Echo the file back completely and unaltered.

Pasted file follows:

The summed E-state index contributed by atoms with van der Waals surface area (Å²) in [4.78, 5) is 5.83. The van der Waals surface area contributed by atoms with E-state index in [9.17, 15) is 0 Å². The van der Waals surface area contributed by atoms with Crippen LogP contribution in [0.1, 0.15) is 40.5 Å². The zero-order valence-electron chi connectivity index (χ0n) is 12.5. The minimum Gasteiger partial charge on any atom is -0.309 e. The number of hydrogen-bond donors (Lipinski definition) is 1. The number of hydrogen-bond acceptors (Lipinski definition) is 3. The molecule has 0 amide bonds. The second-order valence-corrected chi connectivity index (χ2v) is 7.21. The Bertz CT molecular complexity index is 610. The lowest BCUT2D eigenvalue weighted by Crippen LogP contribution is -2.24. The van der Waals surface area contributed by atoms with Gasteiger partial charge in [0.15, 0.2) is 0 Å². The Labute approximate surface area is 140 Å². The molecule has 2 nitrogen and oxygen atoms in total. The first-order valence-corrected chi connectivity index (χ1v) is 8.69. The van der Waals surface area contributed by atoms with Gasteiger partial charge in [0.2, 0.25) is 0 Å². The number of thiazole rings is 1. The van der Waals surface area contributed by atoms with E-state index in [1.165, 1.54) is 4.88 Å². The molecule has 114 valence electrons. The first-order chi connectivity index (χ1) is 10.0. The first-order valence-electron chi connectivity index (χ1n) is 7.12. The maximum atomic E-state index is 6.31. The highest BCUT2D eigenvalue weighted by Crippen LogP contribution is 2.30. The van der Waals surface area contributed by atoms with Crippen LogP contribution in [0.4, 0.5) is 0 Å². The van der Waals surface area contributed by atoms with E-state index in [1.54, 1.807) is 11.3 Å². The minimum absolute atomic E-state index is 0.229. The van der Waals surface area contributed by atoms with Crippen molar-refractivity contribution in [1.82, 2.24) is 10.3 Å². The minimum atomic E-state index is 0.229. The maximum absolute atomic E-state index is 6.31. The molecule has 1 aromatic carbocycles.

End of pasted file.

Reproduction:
The summed E-state index contributed by atoms with van der Waals surface area (Å²) in [4.78, 5) is 5.83. The van der Waals surface area contributed by atoms with E-state index in [9.17, 15) is 0 Å². The van der Waals surface area contributed by atoms with Crippen LogP contribution in [0.1, 0.15) is 40.5 Å². The zero-order valence-electron chi connectivity index (χ0n) is 12.5. The minimum Gasteiger partial charge on any atom is -0.309 e. The number of hydrogen-bond donors (Lipinski definition) is 1. The number of hydrogen-bond acceptors (Lipinski definition) is 3. The molecule has 0 amide bonds. The second-order valence-corrected chi connectivity index (χ2v) is 7.21. The Bertz CT molecular complexity index is 610. The lowest BCUT2D eigenvalue weighted by Crippen LogP contribution is -2.24. The van der Waals surface area contributed by atoms with Gasteiger partial charge in [0.15, 0.2) is 0 Å². The Labute approximate surface area is 140 Å². The molecule has 2 nitrogen and oxygen atoms in total. The first-order valence-corrected chi connectivity index (χ1v) is 8.69. The van der Waals surface area contributed by atoms with Gasteiger partial charge in [0.2, 0.25) is 0 Å². The number of thiazole rings is 1. The van der Waals surface area contributed by atoms with E-state index in [1.165, 1.54) is 4.88 Å². The molecule has 114 valence electrons. The first-order chi connectivity index (χ1) is 10.0. The first-order valence-electron chi connectivity index (χ1n) is 7.12. The maximum atomic E-state index is 6.31. The highest BCUT2D eigenvalue weighted by Crippen LogP contribution is 2.30. The van der Waals surface area contributed by atoms with Crippen LogP contribution in [0.4, 0.5) is 0 Å². The van der Waals surface area contributed by atoms with E-state index in [1.54, 1.807) is 11.3 Å². The minimum absolute atomic E-state index is 0.229. The van der Waals surface area contributed by atoms with Crippen molar-refractivity contribution in [1.82, 2.24) is 10.3 Å². The minimum atomic E-state index is 0.229. The maximum absolute atomic E-state index is 6.31. The molecule has 1 aromatic carbocycles.